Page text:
How do you make compost from cat and dog manure?
John from Concho, AZ
You can't. Compost is made from plants material. Bones, meat, eggs (egg shells are okay), cheese, and other dairy products or oils should be thrown in the garbage. Excrement from dogs and cats should also be kept out.
It isn't recommended to compost dog and cat waste because of the parasites that can be present in the feces. That would be unsafe for vegetables, to say the least.
You can put pet poo in a worm farm, but if your dog/cat is on worm medication this will kill the earthworms too.
A worm farm is a great way to compost.
I wouldn't put pet waste in a compost pile because it may not heat up enough to destroy harmful organisms. There is a "composting" system that is put in the ground and a starter is added to breakdown the waste. You could also bury it in different parts of your flower garden.
No poopy in composts! Period! Cat and dog poopy can indeed contain parasites that aren't even safe to use as a regular manure like you can with cow or chicken poopy!
There's something that you can buy that has a lid and is installed over a hole in the ground. You put something in it to break down the animal waste that you add as you clean your yard. It "composts" or breaks down the waste, but you cannot/should not use the matter as compost for plants. It is merely a waste removal system. I'm not sure I'd use it if I had well water...
Anything that eats meat, their poop is trash.
I've been reading a lot about composting lately, having just started some myself. Fecal matter from herbivores only. Never include that which comes from a carnivore.
You don't! Remember the illnesses that people got from eating raw green onions, or raw tomatoes, or fresh salsa? People in different areas of our country became ill. The source turned out to be one central packing facility.
This illness was tracked back to farms that did not have good sanitation in their fields. They watered the fields with water that had been contaminated by cows using the pond as a bathroom, or even by their own workers relieving themselves in the fields. In some cases, the main water plant was emptying raw sewage into the river, which was the main source of water for the entire area.
Please don't use pet waste in your compost. You can pick it up with a shovel, and dispose of it, if it is a problem in your yard.
The correct way to use pet or human manure in compost is explained in detail in Jenkins' book Humanure. It is not difficult, but cannot be done carelessly, American-style.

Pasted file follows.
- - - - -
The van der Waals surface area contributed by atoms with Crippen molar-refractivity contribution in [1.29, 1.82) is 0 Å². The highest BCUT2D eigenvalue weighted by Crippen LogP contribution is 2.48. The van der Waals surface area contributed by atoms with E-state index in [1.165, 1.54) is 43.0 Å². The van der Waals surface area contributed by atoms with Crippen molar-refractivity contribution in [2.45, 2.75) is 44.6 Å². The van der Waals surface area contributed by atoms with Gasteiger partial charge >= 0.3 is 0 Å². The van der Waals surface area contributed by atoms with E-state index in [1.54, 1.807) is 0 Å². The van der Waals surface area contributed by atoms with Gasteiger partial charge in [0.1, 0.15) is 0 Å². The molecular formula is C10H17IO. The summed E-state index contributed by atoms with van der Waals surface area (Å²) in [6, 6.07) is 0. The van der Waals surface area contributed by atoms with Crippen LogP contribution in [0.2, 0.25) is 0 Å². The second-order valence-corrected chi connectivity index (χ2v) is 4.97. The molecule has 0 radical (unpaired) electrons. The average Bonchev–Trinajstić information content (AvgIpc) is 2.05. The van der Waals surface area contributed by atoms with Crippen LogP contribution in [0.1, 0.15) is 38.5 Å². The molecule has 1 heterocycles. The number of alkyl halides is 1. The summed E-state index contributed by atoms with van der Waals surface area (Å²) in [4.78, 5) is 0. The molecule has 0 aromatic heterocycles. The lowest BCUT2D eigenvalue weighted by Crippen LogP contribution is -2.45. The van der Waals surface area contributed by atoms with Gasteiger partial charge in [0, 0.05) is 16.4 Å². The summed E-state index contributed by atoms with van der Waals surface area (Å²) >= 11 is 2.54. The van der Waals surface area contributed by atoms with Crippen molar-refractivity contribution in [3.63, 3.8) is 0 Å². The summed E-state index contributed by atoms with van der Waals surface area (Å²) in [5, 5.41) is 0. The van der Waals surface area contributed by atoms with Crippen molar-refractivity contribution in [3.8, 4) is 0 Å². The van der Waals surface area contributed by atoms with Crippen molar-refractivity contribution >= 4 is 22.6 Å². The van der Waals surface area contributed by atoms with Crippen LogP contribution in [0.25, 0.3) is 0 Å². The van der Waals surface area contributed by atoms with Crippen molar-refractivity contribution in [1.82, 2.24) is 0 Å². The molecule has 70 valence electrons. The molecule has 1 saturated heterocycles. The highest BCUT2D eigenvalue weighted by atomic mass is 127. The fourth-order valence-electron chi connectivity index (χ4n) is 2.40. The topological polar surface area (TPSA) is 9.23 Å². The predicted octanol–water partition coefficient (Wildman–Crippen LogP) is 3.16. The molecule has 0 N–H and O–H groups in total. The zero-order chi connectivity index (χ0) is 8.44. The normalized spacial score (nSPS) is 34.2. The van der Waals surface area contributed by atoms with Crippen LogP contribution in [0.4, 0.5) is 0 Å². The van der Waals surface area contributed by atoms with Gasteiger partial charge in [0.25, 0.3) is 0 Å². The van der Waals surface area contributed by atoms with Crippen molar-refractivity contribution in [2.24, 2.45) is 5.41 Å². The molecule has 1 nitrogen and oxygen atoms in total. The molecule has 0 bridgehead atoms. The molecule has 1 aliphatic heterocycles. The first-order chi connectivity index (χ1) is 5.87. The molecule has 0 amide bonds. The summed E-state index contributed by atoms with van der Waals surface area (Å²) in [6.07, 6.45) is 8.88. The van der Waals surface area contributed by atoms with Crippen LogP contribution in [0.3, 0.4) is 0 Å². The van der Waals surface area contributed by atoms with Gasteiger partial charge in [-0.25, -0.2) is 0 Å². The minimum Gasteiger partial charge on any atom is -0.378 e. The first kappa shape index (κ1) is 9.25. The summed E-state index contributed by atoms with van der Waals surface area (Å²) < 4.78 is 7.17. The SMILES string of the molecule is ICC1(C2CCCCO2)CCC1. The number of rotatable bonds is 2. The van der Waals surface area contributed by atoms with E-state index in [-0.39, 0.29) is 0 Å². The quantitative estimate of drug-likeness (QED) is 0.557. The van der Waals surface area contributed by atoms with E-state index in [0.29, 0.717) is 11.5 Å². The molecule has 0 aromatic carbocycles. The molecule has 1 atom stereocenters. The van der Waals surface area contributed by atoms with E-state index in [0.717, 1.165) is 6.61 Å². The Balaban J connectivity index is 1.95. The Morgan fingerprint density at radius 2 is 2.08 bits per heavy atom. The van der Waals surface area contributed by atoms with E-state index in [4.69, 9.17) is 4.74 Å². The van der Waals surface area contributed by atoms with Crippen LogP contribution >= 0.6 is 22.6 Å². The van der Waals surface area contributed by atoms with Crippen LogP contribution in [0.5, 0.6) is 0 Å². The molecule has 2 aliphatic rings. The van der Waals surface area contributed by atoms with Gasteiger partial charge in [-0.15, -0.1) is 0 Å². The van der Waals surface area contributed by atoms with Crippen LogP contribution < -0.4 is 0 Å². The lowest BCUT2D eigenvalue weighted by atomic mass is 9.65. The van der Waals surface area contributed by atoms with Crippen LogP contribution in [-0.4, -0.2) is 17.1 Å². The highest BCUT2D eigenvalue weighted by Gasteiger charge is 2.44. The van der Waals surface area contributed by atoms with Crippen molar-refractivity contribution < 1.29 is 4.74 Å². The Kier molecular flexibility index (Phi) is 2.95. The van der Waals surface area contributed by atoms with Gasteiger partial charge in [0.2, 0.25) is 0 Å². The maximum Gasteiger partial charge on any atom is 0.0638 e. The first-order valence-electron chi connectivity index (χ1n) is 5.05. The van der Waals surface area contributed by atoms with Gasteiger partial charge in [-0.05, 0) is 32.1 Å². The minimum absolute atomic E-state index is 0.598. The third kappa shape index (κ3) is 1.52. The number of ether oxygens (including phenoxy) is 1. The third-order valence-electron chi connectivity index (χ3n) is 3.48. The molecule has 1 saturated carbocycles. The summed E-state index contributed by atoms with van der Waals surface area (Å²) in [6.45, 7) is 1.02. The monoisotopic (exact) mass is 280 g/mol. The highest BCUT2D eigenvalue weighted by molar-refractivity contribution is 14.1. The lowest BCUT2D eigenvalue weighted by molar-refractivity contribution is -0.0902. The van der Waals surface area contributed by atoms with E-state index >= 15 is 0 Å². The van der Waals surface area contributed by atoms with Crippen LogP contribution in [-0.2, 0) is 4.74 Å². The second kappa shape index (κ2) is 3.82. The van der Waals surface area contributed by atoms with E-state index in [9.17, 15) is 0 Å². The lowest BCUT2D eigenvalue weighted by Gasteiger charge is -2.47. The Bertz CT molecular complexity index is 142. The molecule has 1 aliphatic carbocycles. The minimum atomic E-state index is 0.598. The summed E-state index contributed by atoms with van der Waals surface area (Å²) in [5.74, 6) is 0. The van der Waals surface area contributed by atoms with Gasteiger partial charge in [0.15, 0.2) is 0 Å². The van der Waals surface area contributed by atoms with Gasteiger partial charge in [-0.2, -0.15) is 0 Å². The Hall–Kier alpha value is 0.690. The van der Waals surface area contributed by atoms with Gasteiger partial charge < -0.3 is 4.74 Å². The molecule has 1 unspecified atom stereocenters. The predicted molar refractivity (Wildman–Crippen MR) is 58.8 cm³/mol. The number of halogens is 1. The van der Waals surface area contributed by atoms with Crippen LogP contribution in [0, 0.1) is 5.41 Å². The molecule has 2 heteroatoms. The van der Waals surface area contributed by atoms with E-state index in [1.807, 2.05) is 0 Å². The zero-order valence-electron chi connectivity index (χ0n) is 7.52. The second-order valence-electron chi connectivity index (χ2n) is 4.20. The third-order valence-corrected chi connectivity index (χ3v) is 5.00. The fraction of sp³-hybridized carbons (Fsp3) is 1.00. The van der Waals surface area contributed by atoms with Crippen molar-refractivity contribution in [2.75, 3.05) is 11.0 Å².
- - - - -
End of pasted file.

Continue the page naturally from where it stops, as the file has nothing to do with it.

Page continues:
The warning about de-worming medication probably applies, though.
There are two ways that I can think of that you can do it. Neither one are cheap.
First, this machine will do it:
Also, a composting toilet will handle pet waste the same way it would handle human waste. I'm not sure what it would do with kitty litter.
Neither one of these options are as carefree as dumping the waste in a pile and letting nature take its course. Even with some composting toilets, you do have to monitor how hot you get the matter and for how long in order to kill off e-coli and other microbes prone to humans. Pet waste would be handled in the same manner.
I do wonder if it is theoretically possible to remove the danger of pet-born worms and diseases by letting the waste cure or dry in the sun before adding it to a typical compost pile.
Cow, chicken and as another poster said "herbivore" animals' waste is fine. In fact most compost sites recommend adding manure to the pile to get it going. Also, it is pretty standard for farms to use cattle waste runoff to fertilize fields. What I believe made everyone sick is people trying to use human waste that was improperly composted as a fertilizer.
You can dig a hole and bury it. It will break down over time and will be good fertilizer for ornamental plants. I wouldn't use it for edibles because of the reasons listed above. I know a guy who always threw his dog's droppings in one corner of the yard. Long after the dog was gone, he planted irises in the spot and they grew HUGE with tons of flowers.
I wouldn't do it, not just because of the parasites, et al, but because it is likely to attract buddies, and before long, your yard is the community petty pottie. Yuck. I personally don't find it amusing when I'm planting, to find cat or dog feces on my gloves. Which, by the way, is why I ALWAYS wear gloves now!
Don't forget, you can toss dryer lint in that compost pile as well!
Any living thing that eats meat, their waste should not go in the compost pile! If really want to learn about compost, go to "organicgardening.com" You do not have be "organic" to love this site!
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